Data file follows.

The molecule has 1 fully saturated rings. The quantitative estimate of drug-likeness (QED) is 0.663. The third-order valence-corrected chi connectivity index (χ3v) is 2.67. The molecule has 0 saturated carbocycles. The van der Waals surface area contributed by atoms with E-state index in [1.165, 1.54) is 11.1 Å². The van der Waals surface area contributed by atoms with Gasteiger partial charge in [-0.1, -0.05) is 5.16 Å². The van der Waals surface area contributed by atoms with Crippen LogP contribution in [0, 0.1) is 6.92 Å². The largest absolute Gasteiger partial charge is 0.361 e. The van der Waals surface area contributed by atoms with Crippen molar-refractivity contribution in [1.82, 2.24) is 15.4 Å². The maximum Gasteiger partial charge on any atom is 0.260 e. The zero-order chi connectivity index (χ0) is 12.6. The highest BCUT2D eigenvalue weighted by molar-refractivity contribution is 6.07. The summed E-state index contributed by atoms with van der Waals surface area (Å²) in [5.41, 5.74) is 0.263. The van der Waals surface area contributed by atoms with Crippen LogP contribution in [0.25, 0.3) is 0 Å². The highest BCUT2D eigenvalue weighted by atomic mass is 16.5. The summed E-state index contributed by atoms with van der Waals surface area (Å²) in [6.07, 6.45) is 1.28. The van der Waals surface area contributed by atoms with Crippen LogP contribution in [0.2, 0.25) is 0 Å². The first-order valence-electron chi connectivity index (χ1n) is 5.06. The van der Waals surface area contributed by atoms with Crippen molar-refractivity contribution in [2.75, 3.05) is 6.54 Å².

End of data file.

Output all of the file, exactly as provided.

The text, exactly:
The molecule has 1 fully saturated rings. The quantitative estimate of drug-likeness (QED) is 0.663. The third-order valence-corrected chi connectivity index (χ3v) is 2.67. The molecule has 0 saturated carbocycles. The van der Waals surface area contributed by atoms with E-state index in [1.165, 1.54) is 11.1 Å². The van der Waals surface area contributed by atoms with Gasteiger partial charge in [-0.1, -0.05) is 5.16 Å². The van der Waals surface area contributed by atoms with Crippen LogP contribution in [0, 0.1) is 6.92 Å². The largest absolute Gasteiger partial charge is 0.361 e. The van der Waals surface area contributed by atoms with Crippen molar-refractivity contribution in [1.82, 2.24) is 15.4 Å². The maximum Gasteiger partial charge on any atom is 0.260 e. The zero-order chi connectivity index (χ0) is 12.6. The highest BCUT2D eigenvalue weighted by molar-refractivity contribution is 6.07. The summed E-state index contributed by atoms with van der Waals surface area (Å²) in [5.41, 5.74) is 0.263. The van der Waals surface area contributed by atoms with Crippen LogP contribution in [0.25, 0.3) is 0 Å². The highest BCUT2D eigenvalue weighted by atomic mass is 16.5. The summed E-state index contributed by atoms with van der Waals surface area (Å²) in [6.07, 6.45) is 1.28. The van der Waals surface area contributed by atoms with Crippen LogP contribution in [0.2, 0.25) is 0 Å². The first-order valence-electron chi connectivity index (χ1n) is 5.06. The van der Waals surface area contributed by atoms with Crippen molar-refractivity contribution in [2.75, 3.05) is 6.54 Å².